Finding Book Reviews
Finding reviews in periodical databases
Reviews of books are included in many of our periodical databases. Consider the topic of the book, and then go to the Databases by Subject section on the Tutt Library home page, and choose the subject or subjects that best represent the content of your book.
As a starting place, try searching in Academic Search Complete, our database that covers a myriad of subjects.
You might also want to try a more subject-specific database. For instance, a book on the topic of the science of global warming would most likely be reviewed in journals found in a science database such as ScienceDirect. If a review of a novel is needed, it is best to search for reviews in our literature-oriented databases, such as the MLA Bibliography
- Type in the title of the book and the author’s last name in the KEYWORD search box.
- On the search screen, you may be able to limit your results to the material type “book reviews.”
- Do not search for the author of your book as “AUTHOR” in the pull-down search menu, as your results will always be zero. In this case, the author refers to the author of the review.
- In the same vein, do not search for the title of the book as “TITLE” in the pull-down menu, as this refers to the title of the article about the review. (In a nutshell, always stick with searching by KEYWORD when looking for reviews.)
Other places to search
Print book review Indexes
If you have tried the online periodical databases without luck, you might want to use the following print indexes. If the book is old, the Book Review Digest might be particularly helpful because it covers books published back to 1906.
Book Review Index (Covers the dates 1965 to the current)
Located in Reference collection, 1st floor lobby Z1035 .A1 B62
Book Review Digest (Covers the dates 1906-1982)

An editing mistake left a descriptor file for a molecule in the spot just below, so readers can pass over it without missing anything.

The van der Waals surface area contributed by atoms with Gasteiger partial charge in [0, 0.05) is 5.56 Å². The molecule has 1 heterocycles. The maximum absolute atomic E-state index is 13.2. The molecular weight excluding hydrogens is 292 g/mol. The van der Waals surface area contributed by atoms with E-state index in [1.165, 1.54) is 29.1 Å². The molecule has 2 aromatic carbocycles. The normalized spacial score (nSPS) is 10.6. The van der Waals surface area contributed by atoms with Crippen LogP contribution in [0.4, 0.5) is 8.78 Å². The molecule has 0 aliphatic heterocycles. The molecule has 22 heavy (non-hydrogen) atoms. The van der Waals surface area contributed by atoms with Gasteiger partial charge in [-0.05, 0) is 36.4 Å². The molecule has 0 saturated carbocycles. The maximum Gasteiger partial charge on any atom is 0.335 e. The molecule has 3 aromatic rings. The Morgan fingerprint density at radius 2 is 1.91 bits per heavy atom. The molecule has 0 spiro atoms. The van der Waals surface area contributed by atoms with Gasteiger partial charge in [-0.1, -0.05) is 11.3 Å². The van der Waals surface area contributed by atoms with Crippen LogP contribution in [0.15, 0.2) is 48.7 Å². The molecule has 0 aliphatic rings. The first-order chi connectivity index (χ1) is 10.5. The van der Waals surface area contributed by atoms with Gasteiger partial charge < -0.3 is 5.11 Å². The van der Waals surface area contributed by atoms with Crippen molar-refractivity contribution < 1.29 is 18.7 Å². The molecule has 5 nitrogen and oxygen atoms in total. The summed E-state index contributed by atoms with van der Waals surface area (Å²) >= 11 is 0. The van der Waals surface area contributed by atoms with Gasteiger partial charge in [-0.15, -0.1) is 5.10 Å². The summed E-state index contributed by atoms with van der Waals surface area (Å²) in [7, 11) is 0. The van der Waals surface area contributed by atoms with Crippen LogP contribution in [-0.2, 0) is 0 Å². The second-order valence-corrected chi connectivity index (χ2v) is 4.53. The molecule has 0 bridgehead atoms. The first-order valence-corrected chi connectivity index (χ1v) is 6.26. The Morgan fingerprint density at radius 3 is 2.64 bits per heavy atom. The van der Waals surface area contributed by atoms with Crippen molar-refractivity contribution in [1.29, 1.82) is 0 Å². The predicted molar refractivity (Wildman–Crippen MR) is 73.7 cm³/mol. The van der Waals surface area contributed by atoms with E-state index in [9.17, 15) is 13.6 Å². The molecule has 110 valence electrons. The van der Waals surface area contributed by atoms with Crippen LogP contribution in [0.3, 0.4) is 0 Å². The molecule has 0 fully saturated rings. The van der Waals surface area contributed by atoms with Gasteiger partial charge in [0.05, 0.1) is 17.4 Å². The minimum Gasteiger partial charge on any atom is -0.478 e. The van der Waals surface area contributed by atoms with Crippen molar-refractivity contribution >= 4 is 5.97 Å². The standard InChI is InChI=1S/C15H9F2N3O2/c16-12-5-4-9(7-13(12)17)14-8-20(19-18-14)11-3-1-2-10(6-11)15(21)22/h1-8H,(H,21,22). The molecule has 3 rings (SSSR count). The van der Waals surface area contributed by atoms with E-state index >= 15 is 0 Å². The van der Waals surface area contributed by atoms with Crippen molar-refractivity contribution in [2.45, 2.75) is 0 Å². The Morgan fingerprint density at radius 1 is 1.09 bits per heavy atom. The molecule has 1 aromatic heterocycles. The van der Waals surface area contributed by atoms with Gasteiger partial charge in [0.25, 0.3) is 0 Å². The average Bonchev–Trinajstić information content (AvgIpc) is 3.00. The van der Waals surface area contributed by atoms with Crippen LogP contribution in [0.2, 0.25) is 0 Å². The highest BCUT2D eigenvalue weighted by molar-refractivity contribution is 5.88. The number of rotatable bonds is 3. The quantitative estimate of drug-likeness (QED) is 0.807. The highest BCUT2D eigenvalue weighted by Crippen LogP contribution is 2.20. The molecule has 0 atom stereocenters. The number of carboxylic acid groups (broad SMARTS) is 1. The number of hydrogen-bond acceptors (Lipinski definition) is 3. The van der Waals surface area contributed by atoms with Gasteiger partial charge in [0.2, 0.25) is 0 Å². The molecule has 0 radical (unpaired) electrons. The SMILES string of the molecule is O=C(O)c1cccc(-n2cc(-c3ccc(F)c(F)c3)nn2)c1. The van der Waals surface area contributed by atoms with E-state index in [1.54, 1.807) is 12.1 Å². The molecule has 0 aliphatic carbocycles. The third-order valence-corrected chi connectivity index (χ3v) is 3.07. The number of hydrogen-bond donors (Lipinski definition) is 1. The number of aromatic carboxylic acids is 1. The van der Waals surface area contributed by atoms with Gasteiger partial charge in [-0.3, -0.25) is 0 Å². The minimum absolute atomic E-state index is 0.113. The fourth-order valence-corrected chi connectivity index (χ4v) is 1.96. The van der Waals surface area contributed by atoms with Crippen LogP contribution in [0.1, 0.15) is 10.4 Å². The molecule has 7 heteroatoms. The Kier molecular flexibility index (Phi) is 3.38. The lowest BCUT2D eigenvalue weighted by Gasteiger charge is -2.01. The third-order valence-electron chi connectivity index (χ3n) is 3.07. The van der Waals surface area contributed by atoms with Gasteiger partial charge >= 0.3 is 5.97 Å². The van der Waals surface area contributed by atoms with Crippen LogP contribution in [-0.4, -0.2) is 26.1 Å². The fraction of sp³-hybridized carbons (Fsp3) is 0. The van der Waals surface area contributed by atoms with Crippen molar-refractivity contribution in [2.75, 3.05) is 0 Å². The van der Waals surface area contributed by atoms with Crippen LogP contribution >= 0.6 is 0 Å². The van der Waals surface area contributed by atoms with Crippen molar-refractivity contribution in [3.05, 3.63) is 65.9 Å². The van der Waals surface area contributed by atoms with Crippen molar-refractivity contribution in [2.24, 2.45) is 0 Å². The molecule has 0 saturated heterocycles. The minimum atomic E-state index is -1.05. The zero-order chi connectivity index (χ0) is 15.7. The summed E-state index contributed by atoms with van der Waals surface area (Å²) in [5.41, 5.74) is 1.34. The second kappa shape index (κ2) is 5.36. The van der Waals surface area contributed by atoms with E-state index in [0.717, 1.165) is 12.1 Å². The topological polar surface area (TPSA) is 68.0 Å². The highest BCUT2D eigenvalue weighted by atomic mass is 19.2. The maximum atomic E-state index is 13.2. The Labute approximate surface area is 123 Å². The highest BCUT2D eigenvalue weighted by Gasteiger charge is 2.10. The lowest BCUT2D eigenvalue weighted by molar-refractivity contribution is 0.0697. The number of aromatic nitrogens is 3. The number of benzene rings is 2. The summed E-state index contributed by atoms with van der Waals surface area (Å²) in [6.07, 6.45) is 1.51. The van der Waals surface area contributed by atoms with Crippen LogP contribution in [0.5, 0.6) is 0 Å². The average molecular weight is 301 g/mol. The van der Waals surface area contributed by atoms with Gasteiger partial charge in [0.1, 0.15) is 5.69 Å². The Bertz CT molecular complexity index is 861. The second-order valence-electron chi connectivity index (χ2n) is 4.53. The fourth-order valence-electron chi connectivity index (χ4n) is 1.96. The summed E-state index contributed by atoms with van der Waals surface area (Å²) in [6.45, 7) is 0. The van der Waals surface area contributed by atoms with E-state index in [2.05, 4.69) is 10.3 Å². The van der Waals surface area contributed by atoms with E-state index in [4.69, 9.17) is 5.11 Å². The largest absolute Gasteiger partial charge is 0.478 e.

Located in the Reference Index Overflow area, 2nd floor north
You can search for book reviews in major U.S. and international newspapers. We have the following newspapers online back to their first issues:
Atlanta Constitution (Historical)
- Coverage: 1868 – 1929. “The Atlanta Constitution, historically known as ‘the voice of the new south.’ Contains first hand accounts of the Reconstruction period and post-war South” to early twentieth century. Full image and full text newspaper articles.
Chicago Tribune (Historical)
- Coverage: 1849 – 1985. The Chicago Tribune is one of the nation’s oldest continuously published newspapers. Source for prohibition debates, mercantile development of the midwest, westward expansion, Settlement House Movement – Jane Addams, Al Capone. Full image and full text newspaper articles.
Los Angeles Times (Historical)
- Coverage 1881 – 1985).
New York Times (Historical)
- Coverage 1851 – three years ago
Current issues of these newspapers can be searched in the Lexis-Nexis Academic Universe database.
Where to find reviews for pleasure reading, rather than research
CC librarians and friends contribute to Bookends, a book review blog. We also subscribe to BookBrowse, a database of in-depth reviews and read-alike suggestions that’s designed to be a fun browsing experience for readers. CC students, faculty, and staff can sign up for bimonthly newsletters containing Bookbrowse’s latest selections. Many other enticing review sites can be found on the library’s Readers’ Advisory page.